Archive for the 'News' Category

Rfam 12.1 has been released

April 27, 2016

Rfam 12.1 announcement

We are happy to announce a new release of Rfam. Version 12.1, based on the same sequence dataset as Rfam 12.0, features over 20 new families, a new clan competing algorithm, a publicly accessible MySQL database, and many website fixes.

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Rfam 12.0 is out

September 24, 2014

We are pleased to announce the release of Rfam 12.0! Read the rest of this entry »

Moving to xfam.org

May 1, 2014

Back in November 2012 we announced that the Xfam team in the UK was moving from the Wellcome Trust Sanger Institute to the European Bioinformatics Institute (EMBL-EBI), just next door on the Wellcome Trust Genome Campus. On Tuesday we completed that move by switching off the Pfam and Rfam websites inside Sanger and redirecting all traffic to our shiny new home at xfam.org. You can now find the Pfam and Rfam websites at pfam.xfam.org and rfam.xfam.org respectively. Read the rest of this entry »

Visualising & exploring TreeFam gene families

February 19, 2014

The latest TreeFam release 9 has 15,736 gene families. These families vary significantly in size (number of family members), conservation (alignment conservation) and taxonomic diversity (younger families that are only found in e.g. Vertebrates vs. older ones that were present in the last common ancestor of Metazoa).

Visualising & exploring gene families

We have always wanted to find a way to visualise our families according to the above mentioned criteria.
Wouldn’t it be nice if you could easily see all highly conserved families or all families with >= 400 genes? Read the rest of this entry »

We’ve moved, now the websites

January 30, 2014

In November 2012, we announced that the Xfam groups were moving the few tens of metres from the Wellcome Trust Sanger Institute to the European Bioinformatics Institute. We warned you then, that the websites would also eventually move. Read the rest of this entry »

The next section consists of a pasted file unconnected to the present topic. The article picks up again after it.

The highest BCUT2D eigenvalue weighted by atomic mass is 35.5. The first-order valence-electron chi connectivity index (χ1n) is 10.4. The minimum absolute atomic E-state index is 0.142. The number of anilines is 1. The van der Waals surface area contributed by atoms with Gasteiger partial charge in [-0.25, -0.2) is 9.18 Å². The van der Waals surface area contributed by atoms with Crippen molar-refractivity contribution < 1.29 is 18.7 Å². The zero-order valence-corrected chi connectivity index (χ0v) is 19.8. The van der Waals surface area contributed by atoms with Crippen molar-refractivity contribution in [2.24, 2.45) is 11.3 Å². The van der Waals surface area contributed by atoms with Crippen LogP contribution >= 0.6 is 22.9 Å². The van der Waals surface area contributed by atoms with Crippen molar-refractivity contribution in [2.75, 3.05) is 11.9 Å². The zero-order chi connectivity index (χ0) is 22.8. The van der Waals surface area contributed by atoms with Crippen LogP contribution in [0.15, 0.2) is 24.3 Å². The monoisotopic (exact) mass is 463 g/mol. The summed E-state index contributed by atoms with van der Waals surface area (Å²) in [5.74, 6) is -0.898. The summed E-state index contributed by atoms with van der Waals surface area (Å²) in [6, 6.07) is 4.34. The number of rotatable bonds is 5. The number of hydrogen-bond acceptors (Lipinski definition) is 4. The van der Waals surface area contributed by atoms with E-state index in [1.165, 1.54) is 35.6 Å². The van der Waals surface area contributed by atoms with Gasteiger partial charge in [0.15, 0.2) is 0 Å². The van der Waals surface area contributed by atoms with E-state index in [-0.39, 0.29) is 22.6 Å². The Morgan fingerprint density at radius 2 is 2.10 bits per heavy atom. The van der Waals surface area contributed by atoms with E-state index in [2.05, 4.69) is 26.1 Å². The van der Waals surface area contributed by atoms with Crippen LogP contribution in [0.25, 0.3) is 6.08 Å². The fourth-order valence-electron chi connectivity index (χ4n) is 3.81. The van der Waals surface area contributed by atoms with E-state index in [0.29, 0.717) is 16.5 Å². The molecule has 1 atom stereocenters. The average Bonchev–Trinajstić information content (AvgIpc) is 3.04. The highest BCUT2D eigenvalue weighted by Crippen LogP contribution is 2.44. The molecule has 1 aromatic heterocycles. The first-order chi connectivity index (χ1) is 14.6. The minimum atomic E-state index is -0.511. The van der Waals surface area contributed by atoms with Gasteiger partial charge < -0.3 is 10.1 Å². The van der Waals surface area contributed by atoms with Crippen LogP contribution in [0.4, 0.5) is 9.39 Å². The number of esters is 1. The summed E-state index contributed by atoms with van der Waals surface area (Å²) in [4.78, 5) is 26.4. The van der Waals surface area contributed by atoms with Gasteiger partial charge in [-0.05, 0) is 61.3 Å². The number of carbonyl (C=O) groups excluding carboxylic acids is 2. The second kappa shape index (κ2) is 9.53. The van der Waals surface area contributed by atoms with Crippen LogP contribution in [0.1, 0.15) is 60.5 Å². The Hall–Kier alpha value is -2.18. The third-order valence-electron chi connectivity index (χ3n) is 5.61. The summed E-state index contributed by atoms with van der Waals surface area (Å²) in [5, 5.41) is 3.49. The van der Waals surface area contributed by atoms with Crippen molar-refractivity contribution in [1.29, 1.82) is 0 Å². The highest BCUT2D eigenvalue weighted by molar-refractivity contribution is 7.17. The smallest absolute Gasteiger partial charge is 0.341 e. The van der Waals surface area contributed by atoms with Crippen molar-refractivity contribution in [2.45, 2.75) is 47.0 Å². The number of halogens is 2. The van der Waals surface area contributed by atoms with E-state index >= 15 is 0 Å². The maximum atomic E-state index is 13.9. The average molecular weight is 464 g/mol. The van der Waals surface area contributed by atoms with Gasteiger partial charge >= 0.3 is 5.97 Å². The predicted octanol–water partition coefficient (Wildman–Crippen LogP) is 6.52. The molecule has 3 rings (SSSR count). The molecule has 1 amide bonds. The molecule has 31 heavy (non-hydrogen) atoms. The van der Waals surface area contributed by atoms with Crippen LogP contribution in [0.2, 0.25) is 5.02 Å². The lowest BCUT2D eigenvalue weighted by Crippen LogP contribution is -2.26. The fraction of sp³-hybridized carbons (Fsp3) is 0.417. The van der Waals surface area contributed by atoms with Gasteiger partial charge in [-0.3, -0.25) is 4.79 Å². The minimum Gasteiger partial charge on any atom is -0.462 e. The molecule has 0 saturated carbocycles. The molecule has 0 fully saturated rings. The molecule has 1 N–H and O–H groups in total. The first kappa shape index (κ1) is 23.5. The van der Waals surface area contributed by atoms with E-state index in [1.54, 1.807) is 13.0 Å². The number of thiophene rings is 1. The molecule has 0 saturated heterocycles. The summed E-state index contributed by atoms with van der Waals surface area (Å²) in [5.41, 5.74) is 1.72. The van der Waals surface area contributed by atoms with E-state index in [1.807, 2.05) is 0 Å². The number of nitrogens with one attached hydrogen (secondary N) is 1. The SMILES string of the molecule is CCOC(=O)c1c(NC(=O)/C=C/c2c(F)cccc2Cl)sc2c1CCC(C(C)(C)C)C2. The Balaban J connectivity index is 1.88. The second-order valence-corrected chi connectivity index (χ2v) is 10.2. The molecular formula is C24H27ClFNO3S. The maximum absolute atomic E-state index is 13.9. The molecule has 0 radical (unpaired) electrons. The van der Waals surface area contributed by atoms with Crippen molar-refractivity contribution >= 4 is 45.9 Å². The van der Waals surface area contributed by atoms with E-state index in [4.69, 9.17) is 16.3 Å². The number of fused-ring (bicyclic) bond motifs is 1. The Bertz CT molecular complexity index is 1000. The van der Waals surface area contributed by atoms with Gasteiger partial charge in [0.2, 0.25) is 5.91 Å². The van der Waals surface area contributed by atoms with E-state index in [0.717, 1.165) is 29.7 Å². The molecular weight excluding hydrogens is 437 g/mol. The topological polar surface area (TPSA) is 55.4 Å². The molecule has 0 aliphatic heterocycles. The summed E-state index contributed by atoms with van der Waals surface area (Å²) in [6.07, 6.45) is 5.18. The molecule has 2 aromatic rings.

TreeFam: new Orthology-on-the-fly feature

September 17, 2013

The identification of orthologs in related organism is a routine task and many databases/tools are available to do that. Some of the databases can be installed locally, which is not ideal in cases where the target is to find orthologs for a single/few genes only. To fill this gap, we developed a quick orthology-on-the-fly prediction tool that is built on top of the HMMER search we introduced in release 9 and can be used here: www.treefam.org. Read the rest of this entry »

The Rfam NAR paper is now available!

November 23, 2012

For some light weekend reading, have a look at the latest Rfam paper, Rfam 11.0: 10 years of RNA Families.  It’s part of the 2013 Nucleic Acids Research Database issue, and you’ll find all the latest developments to Rfam mentioned, including the sunbursts, the Biomart and an update on the Wikipedia annotation effort.

Dfam 1.1 released

November 15, 2012

We are pleased to announce that we’ve released Dfam 1.1. This version represents a few important changes from 1.0, including updated hit results, a new tab for each entry page showing relationships to other entries, and improved handling of redundant profile hits.

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What’s new in AntiFam?

November 13, 2012

We have recently produced a new release of AntiFam, release 3.0. AntiFam has grown in size, and release 3.0 contains 54 entries – compared to just 23 when we last blogged about AntiFam (release 1.1).  Over 80 % of these new entries arise from translations of non-coding RNAs, including several families from translations of rRNA, tmRNA and RNaseP.

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We’re on the move

November 1, 2012

After 15 great years at the Sanger Institute we are on the move. On the 1st November, the Cambridge Xfam group will be taking up residence at the European Bioinformatics Institute on the other side of the Wellcome Trust Genome Campus. We’ll keep running the websites at Sanger for a bit longer, but eventually we’ll get them migrated over to EBI webspace. We’re hoping that the move will not cause any disruption to our users, but we might be a little bit slower at responding to your questions and bug reports.
We’ll keep you posted on updates to the website and database locations using the blog and our Twitter account.